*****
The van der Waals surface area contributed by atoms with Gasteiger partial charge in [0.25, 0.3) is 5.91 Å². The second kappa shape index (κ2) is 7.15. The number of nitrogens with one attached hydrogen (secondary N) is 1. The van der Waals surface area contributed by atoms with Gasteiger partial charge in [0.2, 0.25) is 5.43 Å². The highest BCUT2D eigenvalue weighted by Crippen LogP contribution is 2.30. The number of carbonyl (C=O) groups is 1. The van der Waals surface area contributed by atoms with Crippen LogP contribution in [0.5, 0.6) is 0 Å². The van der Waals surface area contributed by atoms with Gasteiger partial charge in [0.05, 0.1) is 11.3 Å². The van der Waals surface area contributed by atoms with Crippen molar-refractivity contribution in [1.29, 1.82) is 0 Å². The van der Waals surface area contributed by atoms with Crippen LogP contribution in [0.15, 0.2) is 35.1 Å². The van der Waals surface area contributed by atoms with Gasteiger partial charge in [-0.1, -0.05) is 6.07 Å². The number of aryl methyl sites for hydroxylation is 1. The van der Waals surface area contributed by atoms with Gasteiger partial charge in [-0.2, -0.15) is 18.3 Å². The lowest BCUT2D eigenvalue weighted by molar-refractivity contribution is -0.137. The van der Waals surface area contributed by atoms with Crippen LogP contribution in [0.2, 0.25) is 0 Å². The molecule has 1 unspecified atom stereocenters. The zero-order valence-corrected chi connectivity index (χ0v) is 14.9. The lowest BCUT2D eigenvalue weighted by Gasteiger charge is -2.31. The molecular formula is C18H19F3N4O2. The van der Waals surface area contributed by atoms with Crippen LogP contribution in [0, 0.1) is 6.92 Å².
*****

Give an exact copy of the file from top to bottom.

The van der Waals surface area contributed by atoms with Gasteiger partial charge in [0.25, 0.3) is 5.91 Å². The second kappa shape index (κ2) is 7.15. The number of nitrogens with one attached hydrogen (secondary N) is 1. The van der Waals surface area contributed by atoms with Gasteiger partial charge in [0.2, 0.25) is 5.43 Å². The highest BCUT2D eigenvalue weighted by Crippen LogP contribution is 2.30. The number of carbonyl (C=O) groups is 1. The van der Waals surface area contributed by atoms with Crippen LogP contribution in [0.5, 0.6) is 0 Å². The van der Waals surface area contributed by atoms with Gasteiger partial charge in [0.05, 0.1) is 11.3 Å². The van der Waals surface area contributed by atoms with Crippen molar-refractivity contribution in [1.29, 1.82) is 0 Å². The van der Waals surface area contributed by atoms with Crippen LogP contribution in [0.15, 0.2) is 35.1 Å². The van der Waals surface area contributed by atoms with Gasteiger partial charge in [-0.1, -0.05) is 6.07 Å². The number of aryl methyl sites for hydroxylation is 1. The van der Waals surface area contributed by atoms with Gasteiger partial charge in [-0.2, -0.15) is 18.3 Å². The lowest BCUT2D eigenvalue weighted by molar-refractivity contribution is -0.137. The van der Waals surface area contributed by atoms with Crippen LogP contribution in [0.2, 0.25) is 0 Å². The molecule has 1 unspecified atom stereocenters. The zero-order valence-corrected chi connectivity index (χ0v) is 14.9. The lowest BCUT2D eigenvalue weighted by Gasteiger charge is -2.31. The molecular formula is C18H19F3N4O2. The van der Waals surface area contributed by atoms with Crippen LogP contribution in [0, 0.1) is 6.92 Å².